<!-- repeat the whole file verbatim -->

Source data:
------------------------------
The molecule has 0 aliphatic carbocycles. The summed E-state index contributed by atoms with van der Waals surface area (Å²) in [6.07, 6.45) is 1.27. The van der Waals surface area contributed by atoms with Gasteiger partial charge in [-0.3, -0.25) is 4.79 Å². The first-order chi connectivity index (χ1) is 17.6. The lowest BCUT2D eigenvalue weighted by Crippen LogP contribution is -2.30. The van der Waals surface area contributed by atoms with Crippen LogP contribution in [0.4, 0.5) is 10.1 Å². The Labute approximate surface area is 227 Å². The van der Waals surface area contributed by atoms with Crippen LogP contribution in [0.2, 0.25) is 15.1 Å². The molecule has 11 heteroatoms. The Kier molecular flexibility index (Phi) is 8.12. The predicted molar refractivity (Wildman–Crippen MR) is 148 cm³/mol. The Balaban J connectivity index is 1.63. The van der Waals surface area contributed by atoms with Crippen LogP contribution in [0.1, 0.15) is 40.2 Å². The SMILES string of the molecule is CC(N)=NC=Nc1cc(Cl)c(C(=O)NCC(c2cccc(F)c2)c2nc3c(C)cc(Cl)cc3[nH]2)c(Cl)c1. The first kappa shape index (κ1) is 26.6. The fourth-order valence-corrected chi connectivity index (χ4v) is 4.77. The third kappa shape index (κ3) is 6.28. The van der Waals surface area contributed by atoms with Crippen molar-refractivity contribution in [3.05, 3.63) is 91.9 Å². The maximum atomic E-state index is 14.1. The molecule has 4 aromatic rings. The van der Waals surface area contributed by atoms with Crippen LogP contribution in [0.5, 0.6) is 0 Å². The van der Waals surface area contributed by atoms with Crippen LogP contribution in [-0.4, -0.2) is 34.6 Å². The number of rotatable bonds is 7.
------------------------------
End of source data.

The molecule has 0 aliphatic carbocycles. The summed E-state index contributed by atoms with van der Waals surface area (Å²) in [6.07, 6.45) is 1.27. The van der Waals surface area contributed by atoms with Gasteiger partial charge in [-0.3, -0.25) is 4.79 Å². The first-order chi connectivity index (χ1) is 17.6. The lowest BCUT2D eigenvalue weighted by Crippen LogP contribution is -2.30. The van der Waals surface area contributed by atoms with Crippen LogP contribution in [0.4, 0.5) is 10.1 Å². The Labute approximate surface area is 227 Å². The van der Waals surface area contributed by atoms with Crippen LogP contribution in [0.2, 0.25) is 15.1 Å². The molecule has 11 heteroatoms. The Kier molecular flexibility index (Phi) is 8.12. The predicted molar refractivity (Wildman–Crippen MR) is 148 cm³/mol. The Balaban J connectivity index is 1.63. The van der Waals surface area contributed by atoms with Crippen LogP contribution in [0.1, 0.15) is 40.2 Å². The SMILES string of the molecule is CC(N)=NC=Nc1cc(Cl)c(C(=O)NCC(c2cccc(F)c2)c2nc3c(C)cc(Cl)cc3[nH]2)c(Cl)c1. The first kappa shape index (κ1) is 26.6. The fourth-order valence-corrected chi connectivity index (χ4v) is 4.77. The third kappa shape index (κ3) is 6.28. The van der Waals surface area contributed by atoms with Crippen molar-refractivity contribution in [3.05, 3.63) is 91.9 Å². The maximum atomic E-state index is 14.1. The molecule has 4 aromatic rings. The van der Waals surface area contributed by atoms with Crippen LogP contribution in [0.5, 0.6) is 0 Å². The van der Waals surface area contributed by atoms with Crippen LogP contribution in [-0.4, -0.2) is 34.6 Å². The number of rotatable bonds is 7.